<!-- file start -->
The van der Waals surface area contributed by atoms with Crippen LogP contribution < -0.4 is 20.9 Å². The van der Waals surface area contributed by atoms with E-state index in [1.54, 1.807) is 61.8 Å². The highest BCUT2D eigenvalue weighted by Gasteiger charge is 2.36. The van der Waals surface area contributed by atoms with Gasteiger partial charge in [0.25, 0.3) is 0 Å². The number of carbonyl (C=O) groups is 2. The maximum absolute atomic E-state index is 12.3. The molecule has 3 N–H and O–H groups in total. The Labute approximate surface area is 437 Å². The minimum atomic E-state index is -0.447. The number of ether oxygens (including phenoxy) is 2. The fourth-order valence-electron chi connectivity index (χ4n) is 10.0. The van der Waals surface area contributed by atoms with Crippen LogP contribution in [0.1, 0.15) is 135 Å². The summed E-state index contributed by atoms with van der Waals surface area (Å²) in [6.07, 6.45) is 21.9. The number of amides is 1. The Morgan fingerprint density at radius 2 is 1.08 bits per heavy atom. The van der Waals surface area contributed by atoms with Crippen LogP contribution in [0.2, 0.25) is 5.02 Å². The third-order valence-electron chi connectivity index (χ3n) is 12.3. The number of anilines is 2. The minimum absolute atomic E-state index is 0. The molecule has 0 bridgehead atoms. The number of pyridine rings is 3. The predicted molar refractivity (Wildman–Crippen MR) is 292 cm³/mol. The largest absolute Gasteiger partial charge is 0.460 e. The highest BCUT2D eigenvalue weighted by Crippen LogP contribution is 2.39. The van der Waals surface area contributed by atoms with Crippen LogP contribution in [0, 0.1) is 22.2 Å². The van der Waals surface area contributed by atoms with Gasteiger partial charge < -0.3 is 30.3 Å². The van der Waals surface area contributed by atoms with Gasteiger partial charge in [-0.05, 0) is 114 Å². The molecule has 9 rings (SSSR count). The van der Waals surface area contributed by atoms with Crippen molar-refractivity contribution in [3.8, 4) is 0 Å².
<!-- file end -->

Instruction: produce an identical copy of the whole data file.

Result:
The van der Waals surface area contributed by atoms with Crippen LogP contribution < -0.4 is 20.9 Å². The van der Waals surface area contributed by atoms with E-state index in [1.54, 1.807) is 61.8 Å². The highest BCUT2D eigenvalue weighted by Gasteiger charge is 2.36. The van der Waals surface area contributed by atoms with Gasteiger partial charge in [0.25, 0.3) is 0 Å². The number of carbonyl (C=O) groups is 2. The maximum absolute atomic E-state index is 12.3. The molecule has 3 N–H and O–H groups in total. The Labute approximate surface area is 437 Å². The minimum atomic E-state index is -0.447. The number of ether oxygens (including phenoxy) is 2. The fourth-order valence-electron chi connectivity index (χ4n) is 10.0. The van der Waals surface area contributed by atoms with Crippen LogP contribution in [0.1, 0.15) is 135 Å². The summed E-state index contributed by atoms with van der Waals surface area (Å²) in [6.07, 6.45) is 21.9. The number of amides is 1. The Morgan fingerprint density at radius 2 is 1.08 bits per heavy atom. The van der Waals surface area contributed by atoms with Crippen LogP contribution in [0.2, 0.25) is 5.02 Å². The third-order valence-electron chi connectivity index (χ3n) is 12.3. The number of anilines is 2. The minimum absolute atomic E-state index is 0. The molecule has 0 bridgehead atoms. The number of pyridine rings is 3. The predicted molar refractivity (Wildman–Crippen MR) is 292 cm³/mol. The largest absolute Gasteiger partial charge is 0.460 e. The highest BCUT2D eigenvalue weighted by Crippen LogP contribution is 2.39. The van der Waals surface area contributed by atoms with Crippen LogP contribution in [0, 0.1) is 22.2 Å². The van der Waals surface area contributed by atoms with Gasteiger partial charge < -0.3 is 30.3 Å². The van der Waals surface area contributed by atoms with Gasteiger partial charge in [-0.05, 0) is 114 Å². The molecule has 9 rings (SSSR count). The van der Waals surface area contributed by atoms with Crippen molar-refractivity contribution in [3.8, 4) is 0 Å².